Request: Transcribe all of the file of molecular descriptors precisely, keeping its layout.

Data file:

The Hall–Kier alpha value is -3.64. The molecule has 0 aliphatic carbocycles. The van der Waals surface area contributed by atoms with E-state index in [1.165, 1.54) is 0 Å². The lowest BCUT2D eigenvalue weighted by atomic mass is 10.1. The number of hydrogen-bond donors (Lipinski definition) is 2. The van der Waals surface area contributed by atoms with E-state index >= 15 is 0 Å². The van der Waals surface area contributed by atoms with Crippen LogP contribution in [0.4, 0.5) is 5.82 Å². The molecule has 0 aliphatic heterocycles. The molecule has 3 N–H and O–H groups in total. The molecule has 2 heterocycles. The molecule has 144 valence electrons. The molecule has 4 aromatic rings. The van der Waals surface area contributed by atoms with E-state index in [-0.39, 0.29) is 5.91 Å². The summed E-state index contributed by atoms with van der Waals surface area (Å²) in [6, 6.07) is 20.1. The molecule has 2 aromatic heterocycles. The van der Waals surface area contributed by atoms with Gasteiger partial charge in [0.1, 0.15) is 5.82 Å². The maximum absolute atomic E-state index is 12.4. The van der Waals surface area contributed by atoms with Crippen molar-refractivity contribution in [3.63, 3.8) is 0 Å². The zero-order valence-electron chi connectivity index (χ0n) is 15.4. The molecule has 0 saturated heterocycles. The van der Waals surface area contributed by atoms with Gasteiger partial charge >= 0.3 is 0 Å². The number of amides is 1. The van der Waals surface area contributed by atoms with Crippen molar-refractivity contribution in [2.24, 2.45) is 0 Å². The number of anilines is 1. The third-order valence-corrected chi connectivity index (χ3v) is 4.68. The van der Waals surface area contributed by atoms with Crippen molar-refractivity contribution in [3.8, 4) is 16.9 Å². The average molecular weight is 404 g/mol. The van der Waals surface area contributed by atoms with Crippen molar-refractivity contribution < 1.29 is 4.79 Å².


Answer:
The Hall–Kier alpha value is -3.64. The molecule has 0 aliphatic carbocycles. The van der Waals surface area contributed by atoms with E-state index in [1.165, 1.54) is 0 Å². The lowest BCUT2D eigenvalue weighted by atomic mass is 10.1. The number of hydrogen-bond donors (Lipinski definition) is 2. The van der Waals surface area contributed by atoms with E-state index >= 15 is 0 Å². The van der Waals surface area contributed by atoms with Crippen LogP contribution in [0.4, 0.5) is 5.82 Å². The molecule has 0 aliphatic heterocycles. The molecule has 3 N–H and O–H groups in total. The molecule has 2 heterocycles. The molecule has 144 valence electrons. The molecule has 4 aromatic rings. The van der Waals surface area contributed by atoms with E-state index in [-0.39, 0.29) is 5.91 Å². The summed E-state index contributed by atoms with van der Waals surface area (Å²) in [6, 6.07) is 20.1. The molecule has 2 aromatic heterocycles. The van der Waals surface area contributed by atoms with Gasteiger partial charge in [0.1, 0.15) is 5.82 Å². The maximum absolute atomic E-state index is 12.4. The van der Waals surface area contributed by atoms with Crippen molar-refractivity contribution in [3.63, 3.8) is 0 Å². The zero-order valence-electron chi connectivity index (χ0n) is 15.4. The molecule has 0 saturated heterocycles. The van der Waals surface area contributed by atoms with Gasteiger partial charge >= 0.3 is 0 Å². The number of amides is 1. The van der Waals surface area contributed by atoms with Crippen molar-refractivity contribution in [2.24, 2.45) is 0 Å². The number of anilines is 1. The third-order valence-corrected chi connectivity index (χ3v) is 4.68. The van der Waals surface area contributed by atoms with Crippen molar-refractivity contribution in [3.8, 4) is 16.9 Å². The average molecular weight is 404 g/mol. The van der Waals surface area contributed by atoms with Crippen molar-refractivity contribution < 1.29 is 4.79 Å².